When Forsythe Middle School science teacher Dan Ezekiel meets scientists who learn he is the staff contact person for what is believed to be the largest single school science fair in the state, their eyes inevitably light up.
“And they start telling me about their science fair projects, all those years ago,” says Ezekiel, curriculum chairman of the school’s science program.
Forsythe’s annual science fair will be held from noon to 4 p.m. on Sunday, Feb. 8 at the school, 1655 Newport Road. Awards will be announced at 2 p.m.
The fair is also open to the public during the school day on Monday, Feb. 9 until 2:30 p.m.
All students in all three grades at Forsythe are required to do a science fair project. These students gain experience in the actual skills and practices of scientists when they participate in the fair, said Ezekiel.
“In the real world, scientists don’t take quizzes and do worksheets,” he said. “They research, do experiments, and share what they learn with the larger community. I like to say no one ever fell in love with science because of a quiz they took.”
Showing their work raises the ante for the students, since they know their work will be read carefully and judged by scientists from the community, Ezekiel said, adding that students also get to see their classmates’ work and show off theirs in a quality setting.
Many of the students have gone on to win cash awards in the Southeastern Michigan Science Fair, which is held in March. Forsythe Middle School, in fact, routinely dominates the awards in the junior division of the SE Michigan Science Fair.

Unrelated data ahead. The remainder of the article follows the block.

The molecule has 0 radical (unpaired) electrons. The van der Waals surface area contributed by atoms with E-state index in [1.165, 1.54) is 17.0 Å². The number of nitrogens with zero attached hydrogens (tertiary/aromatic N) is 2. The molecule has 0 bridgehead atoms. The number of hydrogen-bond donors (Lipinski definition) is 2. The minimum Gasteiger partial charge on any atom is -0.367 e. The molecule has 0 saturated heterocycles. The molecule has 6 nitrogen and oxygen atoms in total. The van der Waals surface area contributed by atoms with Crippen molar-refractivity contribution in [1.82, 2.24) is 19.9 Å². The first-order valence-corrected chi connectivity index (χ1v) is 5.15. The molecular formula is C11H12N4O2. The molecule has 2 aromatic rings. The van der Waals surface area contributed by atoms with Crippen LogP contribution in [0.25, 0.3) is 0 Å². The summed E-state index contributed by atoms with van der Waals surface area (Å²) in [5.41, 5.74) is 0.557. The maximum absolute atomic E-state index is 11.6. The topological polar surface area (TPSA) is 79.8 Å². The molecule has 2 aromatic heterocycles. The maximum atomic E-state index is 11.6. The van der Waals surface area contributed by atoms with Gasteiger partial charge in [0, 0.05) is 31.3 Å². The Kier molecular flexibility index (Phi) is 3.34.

The Forsythe Science Fair was started about 35 years old by parents to showcase student work, and is produced and chaired by a parent committee of the Forsythe PTSO, which depends on about 100 parent volunteers.
More than 75 local scientists judge the exhibits, which cover a wide range of topics.
Ezekiel says the fair represents a model for a “community celebration of learning,” in that students, teachers, parents, and community scientists all work to support and showcase student learning.
The school welcomes students, their parents, grandparents, and siblings to the science fair, as well as any interested community members. Especially encouraged to attend the fair are elementary school children who will eventually attend Forsythe.
“Feeder school students might enjoy coming and seeing the quality of work their older peers are doing and which they will be doing in a few years,” said Ezekiel.
The AAPS News welcomes thoughtful comments,All comments will be screened and moderated.
In order for your comment to be approved:
questions and feedback.
- + You must use your full name
- + You must not use profane or offensive language
- + Your comment must be on topic and relevant to the story